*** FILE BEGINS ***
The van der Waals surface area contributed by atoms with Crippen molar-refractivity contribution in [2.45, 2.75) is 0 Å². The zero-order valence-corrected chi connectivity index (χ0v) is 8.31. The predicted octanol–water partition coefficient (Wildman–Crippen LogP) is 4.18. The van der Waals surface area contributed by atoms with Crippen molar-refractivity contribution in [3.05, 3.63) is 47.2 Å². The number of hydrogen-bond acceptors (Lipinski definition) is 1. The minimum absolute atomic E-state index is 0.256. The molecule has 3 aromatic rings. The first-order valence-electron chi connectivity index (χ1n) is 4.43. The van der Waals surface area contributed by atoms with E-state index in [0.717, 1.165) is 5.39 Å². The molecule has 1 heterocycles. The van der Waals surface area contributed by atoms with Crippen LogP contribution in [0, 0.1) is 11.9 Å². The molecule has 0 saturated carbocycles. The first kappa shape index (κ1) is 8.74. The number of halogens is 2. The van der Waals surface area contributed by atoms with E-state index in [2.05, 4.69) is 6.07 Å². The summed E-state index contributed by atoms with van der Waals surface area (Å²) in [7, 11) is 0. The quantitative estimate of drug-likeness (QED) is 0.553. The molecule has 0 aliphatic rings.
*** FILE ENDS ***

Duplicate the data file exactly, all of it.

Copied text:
The van der Waals surface area contributed by atoms with Crippen molar-refractivity contribution in [2.45, 2.75) is 0 Å². The zero-order valence-corrected chi connectivity index (χ0v) is 8.31. The predicted octanol–water partition coefficient (Wildman–Crippen LogP) is 4.18. The van der Waals surface area contributed by atoms with Crippen molar-refractivity contribution in [3.05, 3.63) is 47.2 Å². The number of hydrogen-bond acceptors (Lipinski definition) is 1. The minimum absolute atomic E-state index is 0.256. The molecule has 3 aromatic rings. The first-order valence-electron chi connectivity index (χ1n) is 4.43. The van der Waals surface area contributed by atoms with E-state index in [0.717, 1.165) is 5.39 Å². The molecule has 1 heterocycles. The van der Waals surface area contributed by atoms with Crippen LogP contribution in [0, 0.1) is 11.9 Å². The molecule has 0 saturated carbocycles. The first kappa shape index (κ1) is 8.74. The number of halogens is 2. The van der Waals surface area contributed by atoms with E-state index in [2.05, 4.69) is 6.07 Å². The summed E-state index contributed by atoms with van der Waals surface area (Å²) in [7, 11) is 0. The quantitative estimate of drug-likeness (QED) is 0.553. The molecule has 0 aliphatic rings.